Hatem Behiry of New York state was sentenced to 2 years in prison for billing for physical therapy services not performed.  

US v La Parl
Indicted

Nathan LaParl, Talia Alexandre and Stefanie Hirsch were indicted allegedly illegally obtaining patient information and using that to illegally bill for unnecessary DME.        Top

Healthcare

Martin Luther King community Hospital v Anthem
9th Circuit

The hospital sued the insurer for payment and won.  The insurer covered an Ohio ERISA plan and about 75 patients visited the ED of the out of network hospital.  The hospital billed but the insurer paid the patients and not the hospital.  The patients deposited the money into their own accounts and did not pay the hospital.  The lower court and now the 9th Circuit ruled for the hospital.  The contract forbid the beneficiaries from assigning benefits to others excerpt providers.

Torres v Texas Children's Hosptal
Filed

The child was found face down in a bathtub and was declared brain dead.  The parents filed suit to keep their child on the respirator and for $1 million.  The EEG apparently shows complete cessation of brain activity.  The lower court denied the parent's injunction and the Court of Appeals is now to decide.

US v Snyder
Filed

Baltimore med mal attorney Stephen Snyder has been indicted by the feds for attempting to extort $25 million from the University of Maryland Medical System.  It is alleged that the attorney threatened to do an online and media campaign stating the University had transplanted diseased organs into patients without telling them unless they paid him a ton of money as a sham consulting fee.          Top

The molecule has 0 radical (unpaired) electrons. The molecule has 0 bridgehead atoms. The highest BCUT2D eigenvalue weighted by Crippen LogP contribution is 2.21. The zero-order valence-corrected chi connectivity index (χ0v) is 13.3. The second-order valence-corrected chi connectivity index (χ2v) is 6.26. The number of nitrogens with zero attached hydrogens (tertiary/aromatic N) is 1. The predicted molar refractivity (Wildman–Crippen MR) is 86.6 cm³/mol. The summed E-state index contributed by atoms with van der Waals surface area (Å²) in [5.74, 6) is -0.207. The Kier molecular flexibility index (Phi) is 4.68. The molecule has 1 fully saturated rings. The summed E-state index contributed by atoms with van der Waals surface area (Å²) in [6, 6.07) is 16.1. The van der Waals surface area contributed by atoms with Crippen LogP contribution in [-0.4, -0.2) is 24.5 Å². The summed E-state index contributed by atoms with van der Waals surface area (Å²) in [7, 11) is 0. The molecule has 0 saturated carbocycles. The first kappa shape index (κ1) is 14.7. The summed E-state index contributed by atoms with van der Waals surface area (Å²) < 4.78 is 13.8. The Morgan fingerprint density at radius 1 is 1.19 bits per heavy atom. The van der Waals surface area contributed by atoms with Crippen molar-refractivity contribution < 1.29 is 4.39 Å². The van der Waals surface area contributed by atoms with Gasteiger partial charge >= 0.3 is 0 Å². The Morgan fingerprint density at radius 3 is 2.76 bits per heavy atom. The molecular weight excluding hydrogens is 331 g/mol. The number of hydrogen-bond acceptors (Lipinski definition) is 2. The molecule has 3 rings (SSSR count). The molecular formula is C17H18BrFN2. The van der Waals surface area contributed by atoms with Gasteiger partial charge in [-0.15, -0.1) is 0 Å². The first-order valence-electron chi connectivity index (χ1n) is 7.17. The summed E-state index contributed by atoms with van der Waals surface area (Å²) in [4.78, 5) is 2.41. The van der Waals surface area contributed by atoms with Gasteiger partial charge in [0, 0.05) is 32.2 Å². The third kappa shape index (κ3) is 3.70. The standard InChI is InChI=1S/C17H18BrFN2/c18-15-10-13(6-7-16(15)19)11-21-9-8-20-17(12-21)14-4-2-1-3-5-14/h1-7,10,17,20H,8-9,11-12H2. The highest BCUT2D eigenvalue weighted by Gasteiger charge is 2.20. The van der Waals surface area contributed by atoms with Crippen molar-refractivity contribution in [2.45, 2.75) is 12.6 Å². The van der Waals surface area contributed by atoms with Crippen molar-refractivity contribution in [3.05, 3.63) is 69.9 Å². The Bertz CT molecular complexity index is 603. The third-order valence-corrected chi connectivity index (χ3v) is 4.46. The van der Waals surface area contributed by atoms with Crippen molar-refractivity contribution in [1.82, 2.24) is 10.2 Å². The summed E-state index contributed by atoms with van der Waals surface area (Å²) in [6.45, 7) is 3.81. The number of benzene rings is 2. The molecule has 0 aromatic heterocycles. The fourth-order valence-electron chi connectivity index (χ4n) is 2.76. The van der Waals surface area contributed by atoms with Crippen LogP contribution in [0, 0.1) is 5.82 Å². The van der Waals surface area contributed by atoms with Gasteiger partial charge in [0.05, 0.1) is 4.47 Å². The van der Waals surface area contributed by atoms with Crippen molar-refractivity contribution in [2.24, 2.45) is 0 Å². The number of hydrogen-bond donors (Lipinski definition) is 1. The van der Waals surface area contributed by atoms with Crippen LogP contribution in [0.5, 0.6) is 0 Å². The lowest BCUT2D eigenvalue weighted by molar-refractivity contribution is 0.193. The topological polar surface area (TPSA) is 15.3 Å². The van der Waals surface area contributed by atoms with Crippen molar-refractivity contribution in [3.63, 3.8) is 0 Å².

HIPAA

US v Parker
Guilty

Jeffery Parker of Georgia was found guilty of making a false statement by attempting to accuse a former female lover of sending graphic photos of patients.  

States v Anthem 
Settlement

Anthem agreed to pay $39.5 million to settle state AG claims regarding its lack of security in the 2015 hack of the information of 79 million people.  

US v Liriano
Sentenced

Richard Liriano, a computer information tech of a New York hospital, inserted malware into co-workers computers allowing him to steal information of people coming to the hospital.  He was found guilty and sentenced to 30 month in prison.

US v Dignity Health
Settlement

Dignity has agreed to pay $160,000 to settle a case in which Dignity did not send the records to a patient's mother who had requested them.  

States AG v CHS/ Community Health Systems
Settlement

Twenty eight state attorney generals sued the company and got a $5 million judgment for the company's handling of a data breach that affected over 6 million people.  The 2014 data breach was due to the lax security systems by the hospitals and system.          Top

Hospitals

Evans v UPMC Susquehanna
Filed

Evans was severely burned when his face caught fire while in the OR having surgery t remove basal cell carcinomas.  He sued not only for med mal but also sued the hospital for fraud in advertising.  the hospital used significant phrases in their advertising and he is say this is fraud,.  The hospital says it is puffery and they can not be sued for this.  

Prisma Heath v SC OBGYN 
Filed

The medical group has quit Prisma and joined a rival hospital.  Prisma is suing them for over $300,000plus attorney fees for breaking their leas.  The medical group in answering said the reason they are leaving is due to th abysmal care received by the patients at Prisma.  The hospital accused the physicians of leaving for more money from their rival but they state they will be getting less.